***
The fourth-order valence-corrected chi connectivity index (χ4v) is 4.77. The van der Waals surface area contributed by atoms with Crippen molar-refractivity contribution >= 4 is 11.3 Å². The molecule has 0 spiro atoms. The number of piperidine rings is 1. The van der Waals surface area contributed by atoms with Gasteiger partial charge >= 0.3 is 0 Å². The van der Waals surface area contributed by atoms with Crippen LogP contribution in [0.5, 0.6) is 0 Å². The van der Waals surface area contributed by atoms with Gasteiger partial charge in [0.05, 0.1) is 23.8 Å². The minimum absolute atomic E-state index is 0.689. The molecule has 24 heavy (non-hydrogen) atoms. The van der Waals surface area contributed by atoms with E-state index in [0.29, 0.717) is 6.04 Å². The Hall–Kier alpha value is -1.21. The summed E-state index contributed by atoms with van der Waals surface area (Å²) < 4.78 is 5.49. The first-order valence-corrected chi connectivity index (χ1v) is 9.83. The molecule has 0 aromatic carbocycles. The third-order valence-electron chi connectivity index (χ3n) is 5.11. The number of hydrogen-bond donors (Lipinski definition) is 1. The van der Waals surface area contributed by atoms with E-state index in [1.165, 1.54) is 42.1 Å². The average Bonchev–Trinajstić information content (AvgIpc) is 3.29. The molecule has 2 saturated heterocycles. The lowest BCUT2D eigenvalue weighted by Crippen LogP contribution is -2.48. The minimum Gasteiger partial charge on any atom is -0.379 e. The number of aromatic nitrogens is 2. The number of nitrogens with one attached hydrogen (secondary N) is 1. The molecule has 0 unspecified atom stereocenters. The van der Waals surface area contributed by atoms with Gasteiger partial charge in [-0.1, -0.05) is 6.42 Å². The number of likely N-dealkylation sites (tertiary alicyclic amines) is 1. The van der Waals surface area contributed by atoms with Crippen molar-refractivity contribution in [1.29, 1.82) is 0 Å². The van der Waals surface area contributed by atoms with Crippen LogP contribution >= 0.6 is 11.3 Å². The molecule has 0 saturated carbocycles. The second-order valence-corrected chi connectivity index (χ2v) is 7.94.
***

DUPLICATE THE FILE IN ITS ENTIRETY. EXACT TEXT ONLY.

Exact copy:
The fourth-order valence-corrected chi connectivity index (χ4v) is 4.77. The van der Waals surface area contributed by atoms with Crippen molar-refractivity contribution >= 4 is 11.3 Å². The molecule has 0 spiro atoms. The number of piperidine rings is 1. The van der Waals surface area contributed by atoms with Gasteiger partial charge >= 0.3 is 0 Å². The van der Waals surface area contributed by atoms with Crippen LogP contribution in [0.5, 0.6) is 0 Å². The van der Waals surface area contributed by atoms with Gasteiger partial charge in [0.05, 0.1) is 23.8 Å². The minimum absolute atomic E-state index is 0.689. The molecule has 24 heavy (non-hydrogen) atoms. The van der Waals surface area contributed by atoms with E-state index in [0.29, 0.717) is 6.04 Å². The Hall–Kier alpha value is -1.21. The summed E-state index contributed by atoms with van der Waals surface area (Å²) < 4.78 is 5.49. The first-order valence-corrected chi connectivity index (χ1v) is 9.83. The molecule has 0 aromatic carbocycles. The third-order valence-electron chi connectivity index (χ3n) is 5.11. The number of hydrogen-bond donors (Lipinski definition) is 1. The van der Waals surface area contributed by atoms with E-state index in [1.165, 1.54) is 42.1 Å². The average Bonchev–Trinajstić information content (AvgIpc) is 3.29. The molecule has 2 saturated heterocycles. The lowest BCUT2D eigenvalue weighted by Crippen LogP contribution is -2.48. The minimum Gasteiger partial charge on any atom is -0.379 e. The number of aromatic nitrogens is 2. The number of nitrogens with one attached hydrogen (secondary N) is 1. The molecule has 0 unspecified atom stereocenters. The van der Waals surface area contributed by atoms with Gasteiger partial charge in [-0.1, -0.05) is 6.42 Å². The number of likely N-dealkylation sites (tertiary alicyclic amines) is 1. The van der Waals surface area contributed by atoms with Crippen molar-refractivity contribution in [1.29, 1.82) is 0 Å². The van der Waals surface area contributed by atoms with Crippen LogP contribution >= 0.6 is 11.3 Å². The molecule has 0 saturated carbocycles. The second-order valence-corrected chi connectivity index (χ2v) is 7.94.